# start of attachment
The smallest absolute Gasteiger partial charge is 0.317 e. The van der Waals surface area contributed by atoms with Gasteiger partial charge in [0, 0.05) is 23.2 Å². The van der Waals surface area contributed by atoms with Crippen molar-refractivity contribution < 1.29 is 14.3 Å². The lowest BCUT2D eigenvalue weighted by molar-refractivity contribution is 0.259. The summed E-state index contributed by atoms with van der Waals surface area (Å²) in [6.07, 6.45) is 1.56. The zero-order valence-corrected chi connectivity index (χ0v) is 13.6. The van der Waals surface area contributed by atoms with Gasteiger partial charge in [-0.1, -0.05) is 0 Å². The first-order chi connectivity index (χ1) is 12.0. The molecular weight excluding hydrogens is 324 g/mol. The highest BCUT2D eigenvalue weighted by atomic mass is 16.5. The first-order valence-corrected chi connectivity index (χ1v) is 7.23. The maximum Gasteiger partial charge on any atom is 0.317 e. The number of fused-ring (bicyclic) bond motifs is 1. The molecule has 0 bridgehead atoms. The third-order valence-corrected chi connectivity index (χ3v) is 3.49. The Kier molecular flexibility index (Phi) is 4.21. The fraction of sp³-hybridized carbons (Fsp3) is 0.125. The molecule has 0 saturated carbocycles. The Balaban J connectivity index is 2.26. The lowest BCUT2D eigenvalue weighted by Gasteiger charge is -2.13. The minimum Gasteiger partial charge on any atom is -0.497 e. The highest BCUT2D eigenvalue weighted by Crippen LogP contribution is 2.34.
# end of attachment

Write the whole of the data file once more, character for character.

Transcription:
The smallest absolute Gasteiger partial charge is 0.317 e. The van der Waals surface area contributed by atoms with Gasteiger partial charge in [0, 0.05) is 23.2 Å². The van der Waals surface area contributed by atoms with Crippen molar-refractivity contribution < 1.29 is 14.3 Å². The lowest BCUT2D eigenvalue weighted by molar-refractivity contribution is 0.259. The summed E-state index contributed by atoms with van der Waals surface area (Å²) in [6.07, 6.45) is 1.56. The zero-order valence-corrected chi connectivity index (χ0v) is 13.6. The van der Waals surface area contributed by atoms with Gasteiger partial charge in [-0.1, -0.05) is 0 Å². The first-order chi connectivity index (χ1) is 12.0. The molecular weight excluding hydrogens is 324 g/mol. The highest BCUT2D eigenvalue weighted by atomic mass is 16.5. The first-order valence-corrected chi connectivity index (χ1v) is 7.23. The maximum Gasteiger partial charge on any atom is 0.317 e. The number of fused-ring (bicyclic) bond motifs is 1. The molecule has 0 bridgehead atoms. The third-order valence-corrected chi connectivity index (χ3v) is 3.49. The Kier molecular flexibility index (Phi) is 4.21. The fraction of sp³-hybridized carbons (Fsp3) is 0.125. The molecule has 0 saturated carbocycles. The Balaban J connectivity index is 2.26. The lowest BCUT2D eigenvalue weighted by Gasteiger charge is -2.13. The minimum Gasteiger partial charge on any atom is -0.497 e. The highest BCUT2D eigenvalue weighted by Crippen LogP contribution is 2.34.